KIWI Class Leaders: A spotlight on inspiring and successful school food programs. By Anne Ficklen
The kids at the Promise Academy in New York City, which opened in September 2004, have already won the lottery–the one that allowed them to attend the school. Sponsored by the Harlem Children’s Zone (HCZ) Project, this public charter school for grades K–12 focuses on the needs of inner-city children.
High on the list is the school’s obesity initiative. With 40% of their students overweight, nutrition isn’t an elective class, it’s integral to their education. Here’s the drill: kids are served breakfast and lunch at school–they are not permitted to leave school to eat. If children stay for after-school, they get a healthy snack. Those who stay later for academic help are served dinner as well. No outside food is allowed, no sugary desserts (just fruit), no vending machines. Each child is weighed, his or her body mass index is tracked, and exercise at school is non-negotiable.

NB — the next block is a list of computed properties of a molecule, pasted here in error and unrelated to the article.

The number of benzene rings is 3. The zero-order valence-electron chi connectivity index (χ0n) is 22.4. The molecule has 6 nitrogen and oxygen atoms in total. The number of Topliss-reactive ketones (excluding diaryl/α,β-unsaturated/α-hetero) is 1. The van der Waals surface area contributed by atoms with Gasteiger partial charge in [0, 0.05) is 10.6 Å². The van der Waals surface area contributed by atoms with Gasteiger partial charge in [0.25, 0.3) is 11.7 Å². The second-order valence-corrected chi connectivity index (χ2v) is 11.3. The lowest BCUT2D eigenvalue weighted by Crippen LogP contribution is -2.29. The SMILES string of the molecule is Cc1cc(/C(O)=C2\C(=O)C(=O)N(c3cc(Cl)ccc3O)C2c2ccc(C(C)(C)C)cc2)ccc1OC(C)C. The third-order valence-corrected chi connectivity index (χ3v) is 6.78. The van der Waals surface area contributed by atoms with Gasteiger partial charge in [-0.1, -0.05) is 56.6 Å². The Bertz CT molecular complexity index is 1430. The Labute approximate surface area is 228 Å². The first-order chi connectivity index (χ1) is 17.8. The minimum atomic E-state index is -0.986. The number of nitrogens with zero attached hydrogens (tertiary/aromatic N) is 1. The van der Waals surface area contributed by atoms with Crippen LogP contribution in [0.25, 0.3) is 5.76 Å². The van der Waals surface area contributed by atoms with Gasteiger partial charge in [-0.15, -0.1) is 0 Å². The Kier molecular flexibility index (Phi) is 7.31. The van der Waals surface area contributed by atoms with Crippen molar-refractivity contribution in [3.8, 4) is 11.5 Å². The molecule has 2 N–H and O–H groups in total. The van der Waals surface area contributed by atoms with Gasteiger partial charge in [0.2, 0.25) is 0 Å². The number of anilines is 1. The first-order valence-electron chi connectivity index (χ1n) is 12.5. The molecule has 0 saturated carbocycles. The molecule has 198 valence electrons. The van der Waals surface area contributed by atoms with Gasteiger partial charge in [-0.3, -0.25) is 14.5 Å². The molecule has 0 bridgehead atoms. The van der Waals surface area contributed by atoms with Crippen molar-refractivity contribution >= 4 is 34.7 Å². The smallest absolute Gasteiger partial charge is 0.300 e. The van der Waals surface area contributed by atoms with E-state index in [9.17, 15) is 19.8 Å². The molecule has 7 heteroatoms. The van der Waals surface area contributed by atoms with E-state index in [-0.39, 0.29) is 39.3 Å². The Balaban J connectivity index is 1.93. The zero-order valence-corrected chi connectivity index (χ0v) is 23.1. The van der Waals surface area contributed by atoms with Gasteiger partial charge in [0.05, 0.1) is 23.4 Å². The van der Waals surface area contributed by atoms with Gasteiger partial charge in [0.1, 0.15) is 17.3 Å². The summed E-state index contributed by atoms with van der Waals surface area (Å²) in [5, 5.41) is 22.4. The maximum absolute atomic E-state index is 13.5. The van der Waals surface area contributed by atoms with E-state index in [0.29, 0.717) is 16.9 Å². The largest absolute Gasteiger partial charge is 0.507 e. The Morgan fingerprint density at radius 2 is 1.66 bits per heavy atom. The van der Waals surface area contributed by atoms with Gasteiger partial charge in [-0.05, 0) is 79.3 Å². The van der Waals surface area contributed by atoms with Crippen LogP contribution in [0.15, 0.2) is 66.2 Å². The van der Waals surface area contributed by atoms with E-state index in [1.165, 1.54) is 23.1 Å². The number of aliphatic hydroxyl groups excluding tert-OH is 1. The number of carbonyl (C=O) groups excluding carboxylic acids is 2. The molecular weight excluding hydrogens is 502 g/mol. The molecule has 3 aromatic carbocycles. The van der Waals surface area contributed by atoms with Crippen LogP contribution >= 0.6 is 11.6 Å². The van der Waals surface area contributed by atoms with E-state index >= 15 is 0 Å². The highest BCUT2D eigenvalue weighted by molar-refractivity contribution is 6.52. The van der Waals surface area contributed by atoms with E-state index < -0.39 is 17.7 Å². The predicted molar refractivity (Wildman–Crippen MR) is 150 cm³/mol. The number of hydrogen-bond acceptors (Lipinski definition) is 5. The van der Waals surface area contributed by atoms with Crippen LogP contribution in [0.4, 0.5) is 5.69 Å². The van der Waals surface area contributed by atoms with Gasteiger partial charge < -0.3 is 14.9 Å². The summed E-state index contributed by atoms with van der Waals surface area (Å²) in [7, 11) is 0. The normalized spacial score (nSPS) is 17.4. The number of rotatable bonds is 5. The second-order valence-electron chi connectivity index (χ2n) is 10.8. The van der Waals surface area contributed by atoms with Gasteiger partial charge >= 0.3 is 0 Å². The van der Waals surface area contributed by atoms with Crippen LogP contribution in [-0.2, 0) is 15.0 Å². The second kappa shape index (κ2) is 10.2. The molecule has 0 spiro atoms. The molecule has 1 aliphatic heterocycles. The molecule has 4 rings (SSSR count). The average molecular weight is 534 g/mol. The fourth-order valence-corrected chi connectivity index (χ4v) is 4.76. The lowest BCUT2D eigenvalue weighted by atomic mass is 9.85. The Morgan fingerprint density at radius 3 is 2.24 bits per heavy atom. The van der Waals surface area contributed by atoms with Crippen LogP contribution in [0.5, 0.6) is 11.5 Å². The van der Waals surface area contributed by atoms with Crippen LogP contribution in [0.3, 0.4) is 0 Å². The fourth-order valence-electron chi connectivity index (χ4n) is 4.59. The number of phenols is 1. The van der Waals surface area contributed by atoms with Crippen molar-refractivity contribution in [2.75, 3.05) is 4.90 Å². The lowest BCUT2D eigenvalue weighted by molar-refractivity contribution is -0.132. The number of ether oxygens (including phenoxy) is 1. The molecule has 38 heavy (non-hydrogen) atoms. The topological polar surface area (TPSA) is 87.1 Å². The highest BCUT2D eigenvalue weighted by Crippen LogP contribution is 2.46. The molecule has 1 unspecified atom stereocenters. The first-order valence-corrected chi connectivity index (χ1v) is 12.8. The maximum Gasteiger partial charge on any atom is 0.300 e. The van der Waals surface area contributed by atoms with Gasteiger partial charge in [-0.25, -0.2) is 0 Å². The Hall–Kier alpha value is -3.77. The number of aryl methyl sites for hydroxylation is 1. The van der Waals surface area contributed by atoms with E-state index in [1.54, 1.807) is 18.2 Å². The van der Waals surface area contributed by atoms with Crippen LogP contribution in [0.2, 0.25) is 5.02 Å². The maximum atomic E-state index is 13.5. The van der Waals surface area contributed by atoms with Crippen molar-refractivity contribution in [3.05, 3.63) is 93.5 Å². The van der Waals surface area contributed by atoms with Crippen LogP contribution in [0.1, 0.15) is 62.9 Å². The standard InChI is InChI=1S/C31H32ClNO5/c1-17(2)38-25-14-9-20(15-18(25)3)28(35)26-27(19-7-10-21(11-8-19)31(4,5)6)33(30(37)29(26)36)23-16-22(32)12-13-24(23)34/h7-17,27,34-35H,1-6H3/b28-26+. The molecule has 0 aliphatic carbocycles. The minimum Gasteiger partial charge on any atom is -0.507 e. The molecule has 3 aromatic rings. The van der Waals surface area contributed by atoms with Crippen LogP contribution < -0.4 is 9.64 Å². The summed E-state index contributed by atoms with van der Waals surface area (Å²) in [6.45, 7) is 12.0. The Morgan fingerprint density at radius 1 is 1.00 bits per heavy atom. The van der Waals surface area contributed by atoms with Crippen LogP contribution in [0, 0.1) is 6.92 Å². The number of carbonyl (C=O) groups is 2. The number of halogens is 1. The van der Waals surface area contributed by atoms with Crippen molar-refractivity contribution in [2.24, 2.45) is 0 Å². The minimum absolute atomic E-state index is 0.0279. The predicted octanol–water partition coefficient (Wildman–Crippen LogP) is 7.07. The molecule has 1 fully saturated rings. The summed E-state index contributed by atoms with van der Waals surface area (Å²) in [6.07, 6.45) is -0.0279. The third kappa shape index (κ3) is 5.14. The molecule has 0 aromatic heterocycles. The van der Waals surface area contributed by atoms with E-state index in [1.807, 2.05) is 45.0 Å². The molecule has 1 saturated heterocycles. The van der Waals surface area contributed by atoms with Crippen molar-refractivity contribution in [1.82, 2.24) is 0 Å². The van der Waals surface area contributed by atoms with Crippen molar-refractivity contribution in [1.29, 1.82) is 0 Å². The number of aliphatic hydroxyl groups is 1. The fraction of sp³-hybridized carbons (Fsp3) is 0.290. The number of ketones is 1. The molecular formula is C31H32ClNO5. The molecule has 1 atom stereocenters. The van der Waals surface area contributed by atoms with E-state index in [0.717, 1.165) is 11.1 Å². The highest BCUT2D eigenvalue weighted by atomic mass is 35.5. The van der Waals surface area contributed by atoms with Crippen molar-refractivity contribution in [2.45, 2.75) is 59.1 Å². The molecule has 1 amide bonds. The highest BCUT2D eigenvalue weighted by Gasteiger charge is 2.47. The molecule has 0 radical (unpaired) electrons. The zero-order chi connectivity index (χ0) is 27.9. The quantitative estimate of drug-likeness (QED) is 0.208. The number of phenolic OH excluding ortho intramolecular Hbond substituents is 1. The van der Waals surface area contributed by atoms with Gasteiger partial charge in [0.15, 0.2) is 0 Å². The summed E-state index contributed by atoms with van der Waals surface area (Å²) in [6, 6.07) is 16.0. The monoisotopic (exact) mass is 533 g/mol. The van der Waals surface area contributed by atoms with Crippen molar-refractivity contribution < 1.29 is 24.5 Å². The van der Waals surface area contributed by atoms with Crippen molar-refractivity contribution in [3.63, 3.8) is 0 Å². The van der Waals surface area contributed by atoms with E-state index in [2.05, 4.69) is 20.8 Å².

Sound like boot camp? Not at all. Chef Andrew Benson makes it delicious and appealing. He and a staff of six cook 855 breakfasts and 855 lunches for two locations of the Promise Academy as well as a pre-kindergarten program also founded by HCZ. Benson draws inspiration from different ethnicities. The kids love tandoori chicken, beef lo mein and oven-fried chicken. He acquires local produce from Hudson Valley farmer Amy Hepworth, buys pizza (that contains 14 vitamins and nutrients) from a local producer in Pennsylvania and only serves hormone- and antibiotic-free milk and yogurt.
And it pays off. Benson tells of a sixth-grade girl who had never eaten broccoli. She finally tried it and came back for two more helpings. Sometimes, all a student needs is exposure. The school is sending kids to Hepworth’s farm and starting a rooftop garden so that students will know that vegetables don’t just come from the grocery store.
But there’s more to the story. Benson holds cooking classes for parents every Tuesday night. Plus, once a month there’s a farmers’ market at the school. Benson also teaches kindergarteners through third-graders, as well as middle-schoolers, to cook–yogurt parfaits with homemade granola are a favorite.
While Benson cooks much more than an average public-school chef, it doesn’t faze him. "I’m just happy to be doing what we’re doing," he says. "This could be a movement around the country."